We came across Navid Hassanpour’s research at Yale through his submission for a SXSW panel “Mapping Social Media Debates: India, Iran, Russia.” We were intrigued by looking and comparing the use of social media in these three countries. You can vote for Navid and his colleagues SXSW presentation here, and you can follow Navid on Twitter at @navidhassanpour.
1. For your SXSW panel, you’re looking at the the dynamics of social media exchange in relation to political activity in India, Iran and Russia. What were some of your more interesting findings?
I started from following the results of a daily phone poll among Iranians on the 2013 Iran election at IPOS in the days prior to the voting. There were candidates who were favorites, and those who caught up later on in the volatile game of Iranian electoral politics. Meanwhile I followed the Farsi election discussions on Twitter. In particular, I could see that some of the candidates had put resources into Twitter astroturfing, while others enjoyed a more organic attention, and all this was happening in a country in which Twitter is banned and blocked. Nevertheless, most of the dignitaries including the head of the state have active Twitter accounts.
I noticed that mere volume of tweeting does not tell you what is “trending” or is about to trend, instead what matters the most for the dynamics of proliferation is “how” the conversation is had. That is important because most of what we hear on sentiment analysis and similar topics are the dynamic frequency profile of tweets, not the type of conversation structure that develops through time. For example, Barack Obama tweeting to you as a follower, among 35 million others, will not have the same effect as one of your friends directly tweeting to you and starting a conversation on the same topic. The Tweet count can be the same.
2. How do you think social media has changed the politics for both leaders and citizens? For example, the Syrian Presidency now has its own account on Instagram.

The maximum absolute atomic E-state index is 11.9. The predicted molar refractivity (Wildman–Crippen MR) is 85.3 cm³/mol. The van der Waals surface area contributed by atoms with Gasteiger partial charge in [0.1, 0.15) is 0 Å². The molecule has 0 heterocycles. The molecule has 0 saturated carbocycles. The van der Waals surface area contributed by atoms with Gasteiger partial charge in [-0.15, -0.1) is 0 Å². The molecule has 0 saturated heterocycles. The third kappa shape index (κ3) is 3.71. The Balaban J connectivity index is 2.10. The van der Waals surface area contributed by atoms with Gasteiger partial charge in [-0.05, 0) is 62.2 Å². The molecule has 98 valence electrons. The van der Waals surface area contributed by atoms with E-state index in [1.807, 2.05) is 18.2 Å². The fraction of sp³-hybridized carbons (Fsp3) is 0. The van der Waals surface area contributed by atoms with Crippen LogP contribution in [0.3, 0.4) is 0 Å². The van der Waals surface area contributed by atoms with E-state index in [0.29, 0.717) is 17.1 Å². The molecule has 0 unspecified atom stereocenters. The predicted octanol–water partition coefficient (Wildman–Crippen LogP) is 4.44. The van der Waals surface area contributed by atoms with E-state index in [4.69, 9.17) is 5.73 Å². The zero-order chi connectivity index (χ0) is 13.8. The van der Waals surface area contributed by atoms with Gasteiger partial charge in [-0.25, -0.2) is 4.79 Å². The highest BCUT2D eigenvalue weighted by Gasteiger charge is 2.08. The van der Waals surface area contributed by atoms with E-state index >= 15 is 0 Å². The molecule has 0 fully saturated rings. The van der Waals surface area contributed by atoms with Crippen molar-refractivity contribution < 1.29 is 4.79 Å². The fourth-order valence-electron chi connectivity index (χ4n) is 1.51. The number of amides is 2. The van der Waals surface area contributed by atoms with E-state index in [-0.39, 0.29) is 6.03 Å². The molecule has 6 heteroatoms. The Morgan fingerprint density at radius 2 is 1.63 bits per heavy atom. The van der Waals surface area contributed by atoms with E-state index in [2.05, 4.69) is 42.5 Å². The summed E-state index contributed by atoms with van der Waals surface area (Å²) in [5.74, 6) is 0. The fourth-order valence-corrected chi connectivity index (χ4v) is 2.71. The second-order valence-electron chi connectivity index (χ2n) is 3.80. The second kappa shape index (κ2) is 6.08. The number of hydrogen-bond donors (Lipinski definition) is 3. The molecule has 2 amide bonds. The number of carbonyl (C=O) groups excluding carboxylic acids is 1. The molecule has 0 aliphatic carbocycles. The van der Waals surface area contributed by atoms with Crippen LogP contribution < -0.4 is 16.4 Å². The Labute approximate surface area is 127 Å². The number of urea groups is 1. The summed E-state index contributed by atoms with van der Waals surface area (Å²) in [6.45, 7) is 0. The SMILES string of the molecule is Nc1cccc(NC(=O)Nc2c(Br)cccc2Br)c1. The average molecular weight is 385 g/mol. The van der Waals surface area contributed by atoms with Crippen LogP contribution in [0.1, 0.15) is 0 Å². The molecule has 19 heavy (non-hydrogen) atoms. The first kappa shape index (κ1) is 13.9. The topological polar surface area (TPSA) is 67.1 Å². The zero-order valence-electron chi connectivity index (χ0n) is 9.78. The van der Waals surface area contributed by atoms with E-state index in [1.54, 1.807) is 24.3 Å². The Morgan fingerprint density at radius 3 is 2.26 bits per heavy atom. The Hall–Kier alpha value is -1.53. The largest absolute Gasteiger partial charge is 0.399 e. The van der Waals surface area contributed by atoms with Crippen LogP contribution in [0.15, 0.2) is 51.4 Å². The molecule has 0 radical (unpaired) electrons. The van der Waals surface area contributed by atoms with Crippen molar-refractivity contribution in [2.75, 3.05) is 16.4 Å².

The immediacy of engagement between leaders and their constituents on Twitter and alike is unprecedented and that introduces a house of new potentials. A lot of emphasis is put on the side of the constituents, for example how they mobilize and advertise on Twitter, but I think the leaders’ side is as interesting.
For example, during the Iranian election, as the competition became more and more fierce, it was fascinating to see how political figures, such as Rouhani and Aref, chose to actively tweet in a country where Twitter is blocked and banned. At the end I learned the results of the election from Rouhani’s Twitter feed a few hours ahead of the official announcement.
Here there is hope and a cautionary tale: I remember going through Medvedev’s Facebook account and seeing questions such as “the enemies of the great Russian nation are telling us that the election was rigged, is that true? what do you think?” and all of a sudden what you have is five thousand comments acting as a direct barometer of the electorate’s sentiments. I think this trend is going to continue, when you do not know the exact implications and stakes of Twitter mobilization, why not being a part of it? It would be the best insurance mechanism. Traditionally authorities know that, on the ground, blackshirts work effectively against grassroots mobilization. Now this leveling the playing field transforms censorship from its traditional mode of disruption to something more nuanced.
3. Part of your research revolved around censorship in social media. How have you found that citizens work their way around censorship and how do censors keep up with social media?